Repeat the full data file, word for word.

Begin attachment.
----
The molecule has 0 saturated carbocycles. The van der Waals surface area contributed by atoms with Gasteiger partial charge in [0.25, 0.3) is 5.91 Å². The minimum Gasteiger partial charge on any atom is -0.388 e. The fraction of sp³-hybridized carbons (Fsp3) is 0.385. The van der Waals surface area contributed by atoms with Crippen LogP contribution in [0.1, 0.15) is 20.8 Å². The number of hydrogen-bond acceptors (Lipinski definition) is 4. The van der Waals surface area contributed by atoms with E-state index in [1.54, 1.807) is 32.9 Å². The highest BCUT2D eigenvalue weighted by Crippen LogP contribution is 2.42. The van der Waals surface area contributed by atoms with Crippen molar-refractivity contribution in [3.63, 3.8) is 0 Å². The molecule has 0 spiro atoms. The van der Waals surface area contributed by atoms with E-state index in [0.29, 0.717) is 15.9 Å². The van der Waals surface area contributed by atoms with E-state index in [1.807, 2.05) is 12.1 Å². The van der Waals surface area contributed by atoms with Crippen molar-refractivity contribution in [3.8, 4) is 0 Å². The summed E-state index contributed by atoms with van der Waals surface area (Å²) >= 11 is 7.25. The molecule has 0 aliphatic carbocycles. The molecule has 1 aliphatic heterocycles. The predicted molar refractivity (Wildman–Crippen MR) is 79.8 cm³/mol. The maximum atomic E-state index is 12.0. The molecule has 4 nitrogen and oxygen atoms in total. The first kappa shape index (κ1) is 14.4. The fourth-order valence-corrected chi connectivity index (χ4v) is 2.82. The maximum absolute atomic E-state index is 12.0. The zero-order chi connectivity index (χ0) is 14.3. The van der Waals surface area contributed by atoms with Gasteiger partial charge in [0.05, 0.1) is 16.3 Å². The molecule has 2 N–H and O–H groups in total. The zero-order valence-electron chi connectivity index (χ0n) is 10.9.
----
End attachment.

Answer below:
The molecule has 0 saturated carbocycles. The van der Waals surface area contributed by atoms with Gasteiger partial charge in [0.25, 0.3) is 5.91 Å². The minimum Gasteiger partial charge on any atom is -0.388 e. The fraction of sp³-hybridized carbons (Fsp3) is 0.385. The van der Waals surface area contributed by atoms with Crippen LogP contribution in [0.1, 0.15) is 20.8 Å². The number of hydrogen-bond acceptors (Lipinski definition) is 4. The van der Waals surface area contributed by atoms with E-state index in [1.54, 1.807) is 32.9 Å². The highest BCUT2D eigenvalue weighted by Crippen LogP contribution is 2.42. The van der Waals surface area contributed by atoms with Crippen molar-refractivity contribution in [3.63, 3.8) is 0 Å². The molecule has 0 spiro atoms. The van der Waals surface area contributed by atoms with E-state index in [0.29, 0.717) is 15.9 Å². The van der Waals surface area contributed by atoms with E-state index in [1.807, 2.05) is 12.1 Å². The van der Waals surface area contributed by atoms with Crippen molar-refractivity contribution in [3.8, 4) is 0 Å². The summed E-state index contributed by atoms with van der Waals surface area (Å²) >= 11 is 7.25. The molecule has 0 aliphatic carbocycles. The molecule has 1 aliphatic heterocycles. The predicted molar refractivity (Wildman–Crippen MR) is 79.8 cm³/mol. The maximum atomic E-state index is 12.0. The molecule has 4 nitrogen and oxygen atoms in total. The first kappa shape index (κ1) is 14.4. The fourth-order valence-corrected chi connectivity index (χ4v) is 2.82. The maximum absolute atomic E-state index is 12.0. The zero-order chi connectivity index (χ0) is 14.3. The van der Waals surface area contributed by atoms with Gasteiger partial charge in [0.05, 0.1) is 16.3 Å². The molecule has 2 N–H and O–H groups in total. The zero-order valence-electron chi connectivity index (χ0n) is 10.9.